Q. How do you plan to use your role as governor to make Massachusetts the best place for LGBTQ people to live? And how would you tout these initiatives across the country? And how would you use the governor's office as the bully pulpit?
Joe Avellone. I'm going to have an LGBT Summit yearly to understand the evolving positions and create an LGBT agenda from the governor's office that we will use in the Legislature to make sure that we keep advancing the agenda.
Attorney General Martha Coakley. We just passed the amendment to the bullying bill and we'll make sure it's implemented in the corner office to make sure that LGBTQ children get all the help they need to be good students and have a good future.
Evan Falachuk. The Mass LGBTQ Commission for Youth laid a pretty thorough agenda of items that need to be taken care of. As governor I'll appoint an assistant secretary and someone who's a program manager. You need someone in charge of quarterbacking to make that happen, and that will be a big part of my agenda.
Scott Lively. As governor I would ban LGBT propaganda to children. This is a law that I advocated for in Russia. They have found it to be successful for their society. There remains no objective proof that homosexuality is innate and unchangeable despite decades of effort which means that it is an acquired condition. We must assume that that's true and if that assumption is true, then it is extraordinarily irresponsible to be treating our children as guinea pigs in a massive social experiment. They should be protected from the promotion of homosexuality as good, normal alternative choice for themselves.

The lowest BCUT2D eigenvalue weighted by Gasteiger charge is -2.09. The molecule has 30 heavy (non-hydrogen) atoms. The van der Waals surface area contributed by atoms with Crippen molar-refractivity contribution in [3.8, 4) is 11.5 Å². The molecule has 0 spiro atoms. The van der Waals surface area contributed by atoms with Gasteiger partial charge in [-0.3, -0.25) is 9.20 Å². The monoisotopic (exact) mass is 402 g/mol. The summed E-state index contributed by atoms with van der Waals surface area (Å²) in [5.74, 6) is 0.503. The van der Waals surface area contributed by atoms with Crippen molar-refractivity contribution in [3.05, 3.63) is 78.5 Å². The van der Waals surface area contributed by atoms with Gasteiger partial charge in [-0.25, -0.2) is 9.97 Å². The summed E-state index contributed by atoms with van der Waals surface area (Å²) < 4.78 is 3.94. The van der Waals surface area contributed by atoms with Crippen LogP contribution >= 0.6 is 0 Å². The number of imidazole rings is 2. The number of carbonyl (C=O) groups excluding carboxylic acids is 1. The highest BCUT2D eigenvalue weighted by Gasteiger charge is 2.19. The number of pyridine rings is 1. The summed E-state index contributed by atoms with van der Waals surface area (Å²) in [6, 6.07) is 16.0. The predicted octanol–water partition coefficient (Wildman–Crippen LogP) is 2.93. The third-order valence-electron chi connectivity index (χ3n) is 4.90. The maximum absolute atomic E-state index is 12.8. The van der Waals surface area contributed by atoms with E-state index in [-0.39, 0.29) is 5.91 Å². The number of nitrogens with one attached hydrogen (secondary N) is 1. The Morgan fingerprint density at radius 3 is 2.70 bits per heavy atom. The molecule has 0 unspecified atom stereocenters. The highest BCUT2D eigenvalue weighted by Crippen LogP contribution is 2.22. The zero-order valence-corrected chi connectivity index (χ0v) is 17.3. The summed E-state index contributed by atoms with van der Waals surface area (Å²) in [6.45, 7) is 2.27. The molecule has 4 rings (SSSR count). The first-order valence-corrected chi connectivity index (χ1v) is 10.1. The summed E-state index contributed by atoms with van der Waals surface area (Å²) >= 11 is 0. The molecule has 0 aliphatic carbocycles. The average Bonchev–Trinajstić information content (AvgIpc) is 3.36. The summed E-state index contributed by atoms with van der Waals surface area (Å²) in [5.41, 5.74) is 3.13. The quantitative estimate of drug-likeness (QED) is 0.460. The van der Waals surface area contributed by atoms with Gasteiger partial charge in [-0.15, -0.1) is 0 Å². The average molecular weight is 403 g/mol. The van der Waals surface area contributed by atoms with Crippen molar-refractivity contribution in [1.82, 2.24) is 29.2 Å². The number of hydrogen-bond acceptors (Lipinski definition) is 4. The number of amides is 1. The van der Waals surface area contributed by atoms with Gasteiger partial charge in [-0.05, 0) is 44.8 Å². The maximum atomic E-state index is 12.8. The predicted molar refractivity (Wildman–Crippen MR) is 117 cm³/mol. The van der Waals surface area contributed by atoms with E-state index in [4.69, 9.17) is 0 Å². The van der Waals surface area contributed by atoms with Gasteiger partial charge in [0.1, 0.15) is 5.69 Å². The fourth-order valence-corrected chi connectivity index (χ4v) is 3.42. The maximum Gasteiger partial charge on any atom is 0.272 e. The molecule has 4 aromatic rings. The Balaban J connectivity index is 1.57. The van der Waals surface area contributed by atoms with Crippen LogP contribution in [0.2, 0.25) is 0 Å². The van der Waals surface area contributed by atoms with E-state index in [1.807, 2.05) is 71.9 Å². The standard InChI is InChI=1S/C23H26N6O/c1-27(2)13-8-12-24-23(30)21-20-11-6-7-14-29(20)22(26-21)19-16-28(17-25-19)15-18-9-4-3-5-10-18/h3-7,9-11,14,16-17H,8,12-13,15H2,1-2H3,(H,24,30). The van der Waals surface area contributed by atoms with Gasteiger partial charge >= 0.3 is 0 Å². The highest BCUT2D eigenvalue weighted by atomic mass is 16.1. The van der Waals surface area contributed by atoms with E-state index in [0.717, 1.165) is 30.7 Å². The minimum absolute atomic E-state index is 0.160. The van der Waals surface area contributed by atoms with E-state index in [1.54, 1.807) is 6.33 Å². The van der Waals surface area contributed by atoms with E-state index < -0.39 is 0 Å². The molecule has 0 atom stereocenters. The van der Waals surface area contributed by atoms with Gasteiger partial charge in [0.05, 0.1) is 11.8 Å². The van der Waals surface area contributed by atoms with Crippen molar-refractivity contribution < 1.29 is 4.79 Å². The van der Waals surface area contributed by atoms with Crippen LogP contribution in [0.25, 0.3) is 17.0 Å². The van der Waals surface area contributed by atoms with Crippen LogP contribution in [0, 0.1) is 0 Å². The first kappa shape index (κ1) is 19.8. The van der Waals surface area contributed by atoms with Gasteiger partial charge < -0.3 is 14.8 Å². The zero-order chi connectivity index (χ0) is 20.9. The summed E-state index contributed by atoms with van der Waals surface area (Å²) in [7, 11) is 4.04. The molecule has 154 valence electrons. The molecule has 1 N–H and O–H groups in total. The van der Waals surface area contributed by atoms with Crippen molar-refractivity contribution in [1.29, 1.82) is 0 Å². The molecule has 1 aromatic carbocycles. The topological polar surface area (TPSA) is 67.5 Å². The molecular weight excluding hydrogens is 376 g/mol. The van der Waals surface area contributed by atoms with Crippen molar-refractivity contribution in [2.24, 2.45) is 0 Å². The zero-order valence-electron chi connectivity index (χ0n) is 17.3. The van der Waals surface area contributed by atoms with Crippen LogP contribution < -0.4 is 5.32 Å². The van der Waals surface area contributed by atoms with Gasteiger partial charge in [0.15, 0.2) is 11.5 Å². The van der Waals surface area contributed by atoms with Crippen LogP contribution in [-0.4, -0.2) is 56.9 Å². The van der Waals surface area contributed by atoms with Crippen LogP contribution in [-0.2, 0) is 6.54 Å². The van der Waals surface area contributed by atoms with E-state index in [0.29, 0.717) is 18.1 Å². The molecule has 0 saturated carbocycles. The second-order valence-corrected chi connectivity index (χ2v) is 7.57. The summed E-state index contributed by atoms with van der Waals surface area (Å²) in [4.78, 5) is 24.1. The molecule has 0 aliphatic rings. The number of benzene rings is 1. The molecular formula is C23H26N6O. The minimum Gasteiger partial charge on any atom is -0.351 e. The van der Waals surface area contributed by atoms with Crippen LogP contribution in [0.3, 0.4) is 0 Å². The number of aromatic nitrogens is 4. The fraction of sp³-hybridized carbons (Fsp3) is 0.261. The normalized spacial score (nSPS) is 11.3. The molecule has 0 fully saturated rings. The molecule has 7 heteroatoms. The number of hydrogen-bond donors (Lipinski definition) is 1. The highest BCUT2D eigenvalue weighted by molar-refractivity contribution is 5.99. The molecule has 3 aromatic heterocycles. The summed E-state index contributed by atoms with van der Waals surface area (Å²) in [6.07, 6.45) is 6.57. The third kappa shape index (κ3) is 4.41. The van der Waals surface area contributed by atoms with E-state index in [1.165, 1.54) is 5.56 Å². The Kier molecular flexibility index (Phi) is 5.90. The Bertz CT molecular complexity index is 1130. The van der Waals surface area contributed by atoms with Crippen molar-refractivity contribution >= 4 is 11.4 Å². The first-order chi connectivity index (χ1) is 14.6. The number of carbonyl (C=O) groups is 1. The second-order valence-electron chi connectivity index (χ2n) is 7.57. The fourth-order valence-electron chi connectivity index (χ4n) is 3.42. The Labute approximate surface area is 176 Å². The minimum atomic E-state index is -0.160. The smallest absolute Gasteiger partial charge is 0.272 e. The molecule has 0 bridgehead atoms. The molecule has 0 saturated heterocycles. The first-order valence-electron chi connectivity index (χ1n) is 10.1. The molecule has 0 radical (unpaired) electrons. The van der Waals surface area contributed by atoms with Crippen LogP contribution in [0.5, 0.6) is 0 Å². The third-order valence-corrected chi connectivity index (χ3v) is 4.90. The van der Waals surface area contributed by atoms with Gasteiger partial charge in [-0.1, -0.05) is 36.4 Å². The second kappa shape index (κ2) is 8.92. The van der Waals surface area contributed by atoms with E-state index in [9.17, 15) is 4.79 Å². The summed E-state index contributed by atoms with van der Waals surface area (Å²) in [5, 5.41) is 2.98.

Q. Do you support non-discrimination protection for transgender people in public places or accommodations? If so, how do you respond to arguments opposing these protections that provoke controversy and allege public safety issues?
Jeff McCormick. Absolutely I support that. It actually makes my skin crawl to understand how some people can take a segment of our population [and discriminate against it] . . . If I'm having a Catholic wedding or if I'm having a bar mitzvah, it doesn't make sense to me how someone can selectively discriminate in our society at all. To me this is an absolute no-brainer.
Scott Lively. Discrimination based on race, ethnicity, or nationality is completely irrational because those things are morally neutral. But sexual conduct is not morally neutral -- and has serious public health, sociological, moral implications. It's perfectly rational and reasonable to exercise discrimination on those grounds. So all the arguments attempting to compare race with homosexuality and transgenderism are simply comparing apples and oranges. I think transgenderism is clearly self-evidently dysfunctional and this it is simply insanity for our society to be embracing it as a normal variant of human sexuality. We should be helping people to overcome this and not encourage those who persist in the delusion.
Juliette Kayyem. Absolutely I would support an inclusion of transgender. Let me be clear on the transgender issue. We can respect other view points, but we're on the right side of history here. Anyone who has lived the last 20, 30, 40 years know that we are on the right side of history. There is only one way forward in Massachusetts, let alone the United States, and its going to be to include transgender, non-conforming gender, however you want to describe the anti-discrimination statute. We should be ahead of this and we are not.
Q. May 2014 is the ten year anniversary of marriage equality. Yet state data shows persistent disparities for LGBTQ youth, especially for LGBTQ youth of color and transgender youth. What do you see as the most urgent needs of this most vulnerable population and how will you measure your success as governor in addressing these disparities?